S. Korea to utilize Deepfake content detection software in criminal investigations

By Park Sae-jin Posted : March 5, 2024, 16:02 Updated : March 5, 2024, 16:02
This image was created using Microsofts generative AI-based application Copilot
[This image was created using Microsoft's generative AI-based application Copilot]

SEOUL -- South Korea will deploy specialized software designed to detect whether video clips or image files have been manipulated using Deepfake techniques in crime investigations. This announcement comes about a month before South Korea's general election scheduled for April 10.

Deepfake technology, driven by artificial intelligence, enables the alteration of videos or images by replacing the face of a person in the original content with that of another individual. This face-swapping technology is frequently exploited to create explicit content featuring prominent figures or to propagate misinformation using the likenesses of influential personalities. In some cases, Deepfake techniques are utilized for digital phishing schemes aimed at deceiving victims into transferring money to criminals.

According to data released by the National Police Agency in August 2023, a total of 160 cases involving Deepfake crimes were investigated in 2022, with an apprehension rate of approximately 50 percent. Individuals can access Deepfake-based video creation services to produce illicit clips for as little as 30,000 won ($22.4).

The National Office of Investigation (NOI), a bureau under the National Police Agency, has developed Deepfake detection software capable of analyzing and verifying whether a video clip has been manipulated using face-swapping techniques in less than 10 minutes. Additionally, the software can generate an analytical report to aid in investigations.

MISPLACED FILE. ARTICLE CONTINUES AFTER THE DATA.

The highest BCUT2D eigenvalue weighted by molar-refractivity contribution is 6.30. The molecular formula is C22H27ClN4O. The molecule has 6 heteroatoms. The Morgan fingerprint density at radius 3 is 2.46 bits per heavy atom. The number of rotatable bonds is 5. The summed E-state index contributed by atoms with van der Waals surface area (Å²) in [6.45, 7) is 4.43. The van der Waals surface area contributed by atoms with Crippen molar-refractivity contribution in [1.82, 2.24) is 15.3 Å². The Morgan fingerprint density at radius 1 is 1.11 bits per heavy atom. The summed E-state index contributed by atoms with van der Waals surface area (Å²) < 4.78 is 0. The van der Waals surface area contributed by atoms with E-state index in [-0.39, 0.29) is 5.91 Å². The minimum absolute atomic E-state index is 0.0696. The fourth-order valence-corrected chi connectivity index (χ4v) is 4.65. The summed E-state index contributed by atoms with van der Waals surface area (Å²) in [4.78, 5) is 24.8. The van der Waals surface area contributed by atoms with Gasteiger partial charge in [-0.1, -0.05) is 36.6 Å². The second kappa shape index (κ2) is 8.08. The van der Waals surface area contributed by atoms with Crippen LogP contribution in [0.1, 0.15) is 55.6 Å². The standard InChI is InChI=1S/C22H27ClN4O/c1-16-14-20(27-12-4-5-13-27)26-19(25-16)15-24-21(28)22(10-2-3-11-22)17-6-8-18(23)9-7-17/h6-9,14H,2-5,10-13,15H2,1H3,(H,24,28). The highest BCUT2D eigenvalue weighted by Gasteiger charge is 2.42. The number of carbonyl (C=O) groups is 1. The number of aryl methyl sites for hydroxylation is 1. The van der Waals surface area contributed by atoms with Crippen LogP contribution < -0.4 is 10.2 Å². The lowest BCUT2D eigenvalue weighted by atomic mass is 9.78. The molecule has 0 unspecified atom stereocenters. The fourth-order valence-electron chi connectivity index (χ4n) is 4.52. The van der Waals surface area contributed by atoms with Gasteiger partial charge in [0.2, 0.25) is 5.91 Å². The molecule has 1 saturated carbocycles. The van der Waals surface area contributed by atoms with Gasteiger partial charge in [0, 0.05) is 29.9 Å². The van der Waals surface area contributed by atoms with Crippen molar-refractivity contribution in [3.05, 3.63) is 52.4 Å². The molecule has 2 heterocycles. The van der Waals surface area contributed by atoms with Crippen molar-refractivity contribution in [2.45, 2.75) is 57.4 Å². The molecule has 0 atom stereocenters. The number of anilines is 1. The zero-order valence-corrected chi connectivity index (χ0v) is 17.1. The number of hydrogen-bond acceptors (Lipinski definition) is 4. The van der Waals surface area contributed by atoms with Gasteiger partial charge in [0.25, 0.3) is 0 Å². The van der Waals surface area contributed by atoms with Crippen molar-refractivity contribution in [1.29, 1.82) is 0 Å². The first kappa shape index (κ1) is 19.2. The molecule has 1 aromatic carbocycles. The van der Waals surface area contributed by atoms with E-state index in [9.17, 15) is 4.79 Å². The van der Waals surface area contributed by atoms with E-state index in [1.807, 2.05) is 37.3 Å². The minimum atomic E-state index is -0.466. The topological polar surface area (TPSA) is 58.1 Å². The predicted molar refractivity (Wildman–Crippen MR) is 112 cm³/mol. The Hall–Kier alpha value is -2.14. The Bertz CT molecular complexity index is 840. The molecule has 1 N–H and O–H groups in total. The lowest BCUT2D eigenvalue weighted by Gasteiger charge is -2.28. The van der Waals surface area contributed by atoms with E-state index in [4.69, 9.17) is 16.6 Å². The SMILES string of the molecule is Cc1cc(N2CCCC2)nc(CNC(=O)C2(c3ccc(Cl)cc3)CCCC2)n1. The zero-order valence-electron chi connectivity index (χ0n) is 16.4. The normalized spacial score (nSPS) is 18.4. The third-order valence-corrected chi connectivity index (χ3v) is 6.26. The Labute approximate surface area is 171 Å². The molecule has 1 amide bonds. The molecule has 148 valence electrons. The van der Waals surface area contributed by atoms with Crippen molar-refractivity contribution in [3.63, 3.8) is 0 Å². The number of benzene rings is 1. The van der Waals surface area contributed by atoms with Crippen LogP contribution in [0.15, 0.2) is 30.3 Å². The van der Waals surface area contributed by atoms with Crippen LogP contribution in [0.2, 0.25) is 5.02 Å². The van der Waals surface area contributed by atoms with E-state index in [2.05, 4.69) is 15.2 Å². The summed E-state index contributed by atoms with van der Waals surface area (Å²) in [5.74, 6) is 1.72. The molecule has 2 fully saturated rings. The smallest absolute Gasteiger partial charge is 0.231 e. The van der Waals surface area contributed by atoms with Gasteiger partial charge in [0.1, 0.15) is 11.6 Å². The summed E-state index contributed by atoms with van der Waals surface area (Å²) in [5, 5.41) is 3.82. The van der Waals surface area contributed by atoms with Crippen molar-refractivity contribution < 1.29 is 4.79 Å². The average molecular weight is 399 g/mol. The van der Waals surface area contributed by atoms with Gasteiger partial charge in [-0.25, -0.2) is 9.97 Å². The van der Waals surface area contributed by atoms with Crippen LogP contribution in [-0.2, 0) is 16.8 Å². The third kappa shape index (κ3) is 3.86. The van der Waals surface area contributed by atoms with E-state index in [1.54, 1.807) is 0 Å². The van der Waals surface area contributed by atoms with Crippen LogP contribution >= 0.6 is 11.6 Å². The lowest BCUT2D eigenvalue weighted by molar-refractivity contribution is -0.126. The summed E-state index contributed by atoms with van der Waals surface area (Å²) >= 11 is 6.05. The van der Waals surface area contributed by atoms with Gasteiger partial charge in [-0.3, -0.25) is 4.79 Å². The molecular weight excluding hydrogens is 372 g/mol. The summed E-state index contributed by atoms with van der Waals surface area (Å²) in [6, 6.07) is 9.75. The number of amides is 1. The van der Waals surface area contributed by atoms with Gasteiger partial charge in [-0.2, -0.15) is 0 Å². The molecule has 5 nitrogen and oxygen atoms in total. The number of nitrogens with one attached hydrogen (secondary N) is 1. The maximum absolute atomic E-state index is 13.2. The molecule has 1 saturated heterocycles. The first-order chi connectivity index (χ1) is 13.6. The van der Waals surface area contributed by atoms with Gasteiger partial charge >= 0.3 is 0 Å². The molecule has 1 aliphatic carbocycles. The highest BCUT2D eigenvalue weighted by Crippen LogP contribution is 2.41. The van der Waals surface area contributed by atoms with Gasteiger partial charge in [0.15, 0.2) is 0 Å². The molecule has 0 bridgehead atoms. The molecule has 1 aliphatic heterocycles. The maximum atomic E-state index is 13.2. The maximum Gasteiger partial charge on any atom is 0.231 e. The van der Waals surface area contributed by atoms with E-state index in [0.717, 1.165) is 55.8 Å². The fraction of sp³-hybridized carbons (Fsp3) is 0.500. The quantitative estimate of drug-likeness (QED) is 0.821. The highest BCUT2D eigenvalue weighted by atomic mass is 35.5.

While foreign-made detection software exists, the facial data used in its development primarily pertains to individuals of Caucasian descent, posing challenges in detecting and analyzing the faces of Asians. Investigators report that the homemade Deepfake detection software boasts an accuracy rate of approximately 80 percent, and they intend to use the analytics results as supplementary information to assist in solving criminal cases rather than as direct evidence.

In February 2023, police authorities petitioned the Korea Communications Commission (KCC), South Korea's regulatory body for internet and mobile communications, as well as content broadcasting, to block access to an online video featuring President Yoon Suk-yeol. The brief video clip uploaded to YouTube depicted the president purportedly confessing, "I, Yoon Suk-yeol, have harassed citizens." The KCC promptly removed all instances of the video from the internet and implemented measures to prevent its re-upload.
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